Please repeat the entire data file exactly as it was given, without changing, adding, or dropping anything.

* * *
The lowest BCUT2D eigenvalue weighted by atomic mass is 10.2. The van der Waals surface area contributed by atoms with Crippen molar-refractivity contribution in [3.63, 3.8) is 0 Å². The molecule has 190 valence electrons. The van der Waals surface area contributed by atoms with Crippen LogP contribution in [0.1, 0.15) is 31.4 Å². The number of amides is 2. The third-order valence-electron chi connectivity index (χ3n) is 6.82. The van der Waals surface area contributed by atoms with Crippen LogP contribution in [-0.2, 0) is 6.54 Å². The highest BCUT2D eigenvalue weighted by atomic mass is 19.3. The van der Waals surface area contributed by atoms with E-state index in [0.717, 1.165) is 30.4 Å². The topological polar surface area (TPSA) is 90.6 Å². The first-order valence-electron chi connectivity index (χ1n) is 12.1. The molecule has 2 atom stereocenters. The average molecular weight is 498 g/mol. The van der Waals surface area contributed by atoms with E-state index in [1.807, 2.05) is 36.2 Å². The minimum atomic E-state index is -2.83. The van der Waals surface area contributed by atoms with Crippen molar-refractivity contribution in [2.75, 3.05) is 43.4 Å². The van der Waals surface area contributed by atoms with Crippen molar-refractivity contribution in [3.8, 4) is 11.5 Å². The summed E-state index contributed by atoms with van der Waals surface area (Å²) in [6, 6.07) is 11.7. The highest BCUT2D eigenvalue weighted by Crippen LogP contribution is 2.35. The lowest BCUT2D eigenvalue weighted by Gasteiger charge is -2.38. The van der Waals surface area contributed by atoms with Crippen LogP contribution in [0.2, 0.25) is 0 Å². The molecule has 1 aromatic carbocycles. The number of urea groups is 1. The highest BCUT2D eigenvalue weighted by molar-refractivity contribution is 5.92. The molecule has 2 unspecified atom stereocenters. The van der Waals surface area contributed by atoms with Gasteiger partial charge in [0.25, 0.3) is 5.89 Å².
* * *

The lowest BCUT2D eigenvalue weighted by atomic mass is 10.2. The van der Waals surface area contributed by atoms with Crippen molar-refractivity contribution in [3.63, 3.8) is 0 Å². The molecule has 190 valence electrons. The van der Waals surface area contributed by atoms with Crippen LogP contribution in [0.1, 0.15) is 31.4 Å². The number of amides is 2. The third-order valence-electron chi connectivity index (χ3n) is 6.82. The van der Waals surface area contributed by atoms with Crippen LogP contribution in [-0.2, 0) is 6.54 Å². The highest BCUT2D eigenvalue weighted by atomic mass is 19.3. The van der Waals surface area contributed by atoms with E-state index in [0.717, 1.165) is 30.4 Å². The topological polar surface area (TPSA) is 90.6 Å². The first-order valence-electron chi connectivity index (χ1n) is 12.1. The molecule has 2 atom stereocenters. The average molecular weight is 498 g/mol. The van der Waals surface area contributed by atoms with E-state index in [1.807, 2.05) is 36.2 Å². The minimum atomic E-state index is -2.83. The van der Waals surface area contributed by atoms with Crippen molar-refractivity contribution in [2.75, 3.05) is 43.4 Å². The van der Waals surface area contributed by atoms with Crippen molar-refractivity contribution in [3.8, 4) is 11.5 Å². The summed E-state index contributed by atoms with van der Waals surface area (Å²) in [6, 6.07) is 11.7. The highest BCUT2D eigenvalue weighted by Crippen LogP contribution is 2.35. The lowest BCUT2D eigenvalue weighted by Gasteiger charge is -2.38. The van der Waals surface area contributed by atoms with Crippen LogP contribution in [0.2, 0.25) is 0 Å². The molecule has 1 aromatic carbocycles. The number of urea groups is 1. The highest BCUT2D eigenvalue weighted by molar-refractivity contribution is 5.92. The molecule has 2 unspecified atom stereocenters. The van der Waals surface area contributed by atoms with Gasteiger partial charge in [0.25, 0.3) is 5.89 Å².